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Boiling Point

Millions of Americans will visit our magnificent forests and waterways over the summer engaged in hiking, rafting, fishing, and camping. This is coincidentally at a time that we are in full crisis mode as the Pacific Northwest bakes in an extremely dangerous heat wave. Humans are suffering and dying. Infrastructure is severely strained as roads are buckling while power cables are melting.

This follows an extreme episode in the already notoriously arid southwest where a 20-year mega drought continues with expectations that it will get worse.

Global warming trends are a significant contributor to the precarious situation we face. The parched soil is not able to help absorb the heat and temperatures rise. Global warming is costing us and will continue to do so in the future unless we act with massive ferocity.

If we do not rise to this challenge, the impact is difficult to fathom. Many studies substantiate that that cost of doing nothing is roughly $150 trillion due to exacerbated flooding, severe drought, and more frequent wildfires. These wildfires have negative impact long after the fire is put out including damaging erosion and heavy sediment into our waterways.

Global warming has been politicized but remains a highly economic dynamic impacting the poor to a major degree and all of us to a large degree. Solving this will cost money and human capital but given the negative continued and projected outcomes, it seems reasonable to explore the investment needed to stem this tide.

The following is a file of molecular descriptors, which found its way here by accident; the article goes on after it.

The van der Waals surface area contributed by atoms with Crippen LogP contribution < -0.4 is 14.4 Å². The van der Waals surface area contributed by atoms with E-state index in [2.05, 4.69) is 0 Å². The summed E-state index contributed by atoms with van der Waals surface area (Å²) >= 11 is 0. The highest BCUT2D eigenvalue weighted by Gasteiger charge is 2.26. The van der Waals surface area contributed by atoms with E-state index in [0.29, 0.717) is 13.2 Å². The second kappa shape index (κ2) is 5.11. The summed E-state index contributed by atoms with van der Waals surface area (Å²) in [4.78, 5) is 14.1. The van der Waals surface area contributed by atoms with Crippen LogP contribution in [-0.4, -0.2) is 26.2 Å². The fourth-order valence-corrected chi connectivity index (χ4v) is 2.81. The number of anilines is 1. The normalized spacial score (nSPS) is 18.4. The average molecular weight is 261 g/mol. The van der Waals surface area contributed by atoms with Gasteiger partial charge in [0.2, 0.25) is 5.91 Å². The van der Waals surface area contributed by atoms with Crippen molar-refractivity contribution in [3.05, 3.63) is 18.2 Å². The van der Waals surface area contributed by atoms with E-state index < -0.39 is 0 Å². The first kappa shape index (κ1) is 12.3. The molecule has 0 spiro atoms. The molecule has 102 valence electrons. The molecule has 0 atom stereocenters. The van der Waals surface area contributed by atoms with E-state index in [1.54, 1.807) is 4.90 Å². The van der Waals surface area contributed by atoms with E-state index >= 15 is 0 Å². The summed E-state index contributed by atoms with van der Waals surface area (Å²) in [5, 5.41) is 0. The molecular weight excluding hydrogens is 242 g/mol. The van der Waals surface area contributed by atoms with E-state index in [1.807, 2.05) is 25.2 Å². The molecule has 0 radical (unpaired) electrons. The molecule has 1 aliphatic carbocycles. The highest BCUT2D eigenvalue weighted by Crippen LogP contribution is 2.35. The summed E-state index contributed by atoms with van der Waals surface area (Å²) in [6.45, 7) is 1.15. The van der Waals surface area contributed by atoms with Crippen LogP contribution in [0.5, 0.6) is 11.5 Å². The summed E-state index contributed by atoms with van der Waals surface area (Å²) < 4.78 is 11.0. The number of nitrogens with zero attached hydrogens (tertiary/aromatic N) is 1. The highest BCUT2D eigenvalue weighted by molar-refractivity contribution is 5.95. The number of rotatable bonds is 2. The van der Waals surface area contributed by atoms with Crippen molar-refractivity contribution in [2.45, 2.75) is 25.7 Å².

The cost estimates from major investment houses to the International Monetary Fund range from $300 billion to $50 trillion over the next two decades. That seems like a good investment overall for robust human health and to foster a sustainable economy that is less susceptible to the wrath of climate change.

Technological advances in energy efficiency, carbon capture need to be met with massive forest health initiatives and regenerative soil programs. The intersection of positive human ingenuity and natural asset utilization are essential.

A piece of legislation named the Energy Innovation and Carbon Dividend Act has the potential to move the needle in favor of a more equitable forward-looking economy.

It basically would price and tax carbon at the source of production across industry globally, encouraging companies to innovate into less carbon intensive production fostering a healthier future with less damage to our life producing natural assets. And it would return real capital to all Americans most notably at the lower- and middle-income strata.

We are truly at a tipping point and our collaborative decisions will determine if we are ready to vote for dynamic positive legislation and to invest capital for a new era.

Tom Koehler

Sustainable Hiker

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